In the state of Nevada, there are certain laws found in Chapter 201 of Title 15 that criminalized behavior that is considered to be against public decency and good morals. Title 15 is the state’s penal code, and Chapter 210 is divided into different subsections each of which address different types of indecent or immoral acts that have been made illegal.
One of the subsections of Chapter 201 relates to prostitution offenses and criminalizes different types of conduct in connection with prostitution, including engaging in prostitution outside of a licensed house of prostitution, soliciting a prostitute, making a living off of earnings from prostitution or pandering including causing someone to become a prostitute.
Among the offenses found within the prostitution subsection of Chapter 201 is a law prohibiting the keeping of a disorderly house. If you are found to violate this law, you could face criminal prosecution and could potentially be sentenced to a term of incarceration upon conviction.
You want to defend yourself from charges and reduce the likelihood that you will be found guilty if you’ve been accused of keeping a disorderly house so you should reach out to a Vegas criminal defense attorney for help as soon as possible when you’ve been arrested or when you have come under investigation for wrongdoing. LV Criminal Defense has provided representation to many defendants accused of prostitution related crimes and other offenses found within Chapter 201 and we can represent you as you fight charges. Give us a call today to find out more about how our Nevada defense law firm can help you.
The offense is keeping a disorderly house is established in Nevada Revised Statute section 201.420. According to the relevant statute, a defendant can be convicted of keeping a disorderly house if the individual operates a disorderly house or any house of public resort that cause the peace, comfort, or decency of the immediate neighborhood to be disturbed on a regular basis.
In addition, any person who keeps a disorderly house or a public house that causes any family within the immediate neighborhood to have their peace habitually disturbed can also be convicted of an offense under N.R.S. 201.420.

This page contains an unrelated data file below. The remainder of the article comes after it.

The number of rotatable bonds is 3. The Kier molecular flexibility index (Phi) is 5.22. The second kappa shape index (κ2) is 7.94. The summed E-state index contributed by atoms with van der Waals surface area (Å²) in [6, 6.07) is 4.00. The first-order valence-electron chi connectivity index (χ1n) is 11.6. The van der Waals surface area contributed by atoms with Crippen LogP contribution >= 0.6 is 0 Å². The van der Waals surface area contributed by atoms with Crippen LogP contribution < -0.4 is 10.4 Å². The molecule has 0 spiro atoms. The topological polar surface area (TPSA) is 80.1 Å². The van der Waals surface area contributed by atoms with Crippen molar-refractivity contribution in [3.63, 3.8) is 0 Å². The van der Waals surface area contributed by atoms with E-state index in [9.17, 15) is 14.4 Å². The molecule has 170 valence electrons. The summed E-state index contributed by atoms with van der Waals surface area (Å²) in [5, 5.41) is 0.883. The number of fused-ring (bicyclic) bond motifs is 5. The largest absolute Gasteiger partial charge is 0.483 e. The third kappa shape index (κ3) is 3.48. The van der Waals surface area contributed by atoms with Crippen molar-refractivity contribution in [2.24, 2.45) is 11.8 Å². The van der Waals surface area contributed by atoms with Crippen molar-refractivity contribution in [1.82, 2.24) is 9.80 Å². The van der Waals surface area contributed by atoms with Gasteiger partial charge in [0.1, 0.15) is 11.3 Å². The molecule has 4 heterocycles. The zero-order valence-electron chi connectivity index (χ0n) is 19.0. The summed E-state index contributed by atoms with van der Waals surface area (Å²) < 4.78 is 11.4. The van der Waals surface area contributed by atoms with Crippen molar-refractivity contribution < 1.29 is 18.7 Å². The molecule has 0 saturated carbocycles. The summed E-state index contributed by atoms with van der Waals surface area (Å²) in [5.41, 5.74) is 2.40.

N.R.S. 201.420 also stipulates that a person who keeps any inn in a disorderly manner can also be convicted of a criminal offense under the same statute.
Nick Wooldridge has a long track record of representing clients accused of serious federal and state crimes in Nevada.
A defendant who engages in any of the behaviors connected with keeping a disorderly house that are prohibited in N.R.S. 201.420 will be found guilty of a misdemeanor offense if convicted. A misdemeanor is not as serious as a felony offense, or even a gross misdemeanor. However, it is still a criminal offense, which means that conviction could still result in a defendant being sentenced to incarceration and conviction could still result in the defendant having a permanent criminal record going forward.
If you have been accused of keeping a disorderly house and you hope to either avoid conviction or reduce the possible penalties that you could face if found guilty, you should reach out to Vegas defense lawyers who can provide you with representation and advice.
LV Criminal Defense can fight on your behalf for an acquittal or can help you to negotiate a plea agreement with the prosecutor assigned to your case with the goal of helping you to secure reduced penalties or with the goal of helping you to be faced with a lesser charge in exchange for admitting guilt. To find out more about how our firm can help you to develop and carry out a legal strategy aimed at avoiding or reducing consequences associated with a charge of keeping a disorderly house, give us a call today.